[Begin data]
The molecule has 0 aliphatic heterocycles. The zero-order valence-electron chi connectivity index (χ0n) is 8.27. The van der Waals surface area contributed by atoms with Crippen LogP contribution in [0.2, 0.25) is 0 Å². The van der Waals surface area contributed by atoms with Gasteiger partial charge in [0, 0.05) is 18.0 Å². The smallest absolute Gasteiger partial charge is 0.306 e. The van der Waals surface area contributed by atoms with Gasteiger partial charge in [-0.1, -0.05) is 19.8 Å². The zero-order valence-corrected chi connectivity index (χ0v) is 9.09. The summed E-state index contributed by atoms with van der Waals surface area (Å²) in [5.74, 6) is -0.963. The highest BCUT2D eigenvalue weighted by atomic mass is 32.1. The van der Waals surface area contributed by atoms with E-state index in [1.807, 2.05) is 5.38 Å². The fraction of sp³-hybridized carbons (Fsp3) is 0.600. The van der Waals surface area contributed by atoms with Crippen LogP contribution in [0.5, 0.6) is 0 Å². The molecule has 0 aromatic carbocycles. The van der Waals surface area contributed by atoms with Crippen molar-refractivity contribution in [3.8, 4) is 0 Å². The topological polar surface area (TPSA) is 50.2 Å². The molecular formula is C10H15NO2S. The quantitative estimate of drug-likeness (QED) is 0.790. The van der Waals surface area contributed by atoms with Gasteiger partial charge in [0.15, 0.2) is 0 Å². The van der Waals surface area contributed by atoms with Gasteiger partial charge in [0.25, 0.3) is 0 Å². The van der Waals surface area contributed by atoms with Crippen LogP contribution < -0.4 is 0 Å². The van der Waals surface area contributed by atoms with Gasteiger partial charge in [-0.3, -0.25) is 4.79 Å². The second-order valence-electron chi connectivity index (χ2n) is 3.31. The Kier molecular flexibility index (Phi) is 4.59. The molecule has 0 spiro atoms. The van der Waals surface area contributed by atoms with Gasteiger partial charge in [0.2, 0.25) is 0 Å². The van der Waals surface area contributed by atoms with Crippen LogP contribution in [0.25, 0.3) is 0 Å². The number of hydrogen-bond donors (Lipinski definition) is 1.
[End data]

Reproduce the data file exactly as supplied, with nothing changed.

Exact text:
The molecule has 0 aliphatic heterocycles. The zero-order valence-electron chi connectivity index (χ0n) is 8.27. The van der Waals surface area contributed by atoms with Crippen LogP contribution in [0.2, 0.25) is 0 Å². The van der Waals surface area contributed by atoms with Gasteiger partial charge in [0, 0.05) is 18.0 Å². The smallest absolute Gasteiger partial charge is 0.306 e. The van der Waals surface area contributed by atoms with Gasteiger partial charge in [-0.1, -0.05) is 19.8 Å². The zero-order valence-corrected chi connectivity index (χ0v) is 9.09. The summed E-state index contributed by atoms with van der Waals surface area (Å²) in [5.74, 6) is -0.963. The highest BCUT2D eigenvalue weighted by atomic mass is 32.1. The van der Waals surface area contributed by atoms with E-state index in [1.807, 2.05) is 5.38 Å². The fraction of sp³-hybridized carbons (Fsp3) is 0.600. The van der Waals surface area contributed by atoms with Crippen LogP contribution in [0.5, 0.6) is 0 Å². The molecule has 0 aromatic carbocycles. The van der Waals surface area contributed by atoms with Crippen molar-refractivity contribution in [3.8, 4) is 0 Å². The topological polar surface area (TPSA) is 50.2 Å². The molecular formula is C10H15NO2S. The quantitative estimate of drug-likeness (QED) is 0.790. The van der Waals surface area contributed by atoms with Gasteiger partial charge in [0.15, 0.2) is 0 Å². The van der Waals surface area contributed by atoms with Gasteiger partial charge in [0.25, 0.3) is 0 Å². The van der Waals surface area contributed by atoms with Crippen LogP contribution < -0.4 is 0 Å². The van der Waals surface area contributed by atoms with Gasteiger partial charge in [-0.3, -0.25) is 4.79 Å². The second-order valence-electron chi connectivity index (χ2n) is 3.31. The Kier molecular flexibility index (Phi) is 4.59. The molecule has 0 spiro atoms. The van der Waals surface area contributed by atoms with Gasteiger partial charge in [0.2, 0.25) is 0 Å². The van der Waals surface area contributed by atoms with Crippen LogP contribution in [0.25, 0.3) is 0 Å². The number of hydrogen-bond donors (Lipinski definition) is 1.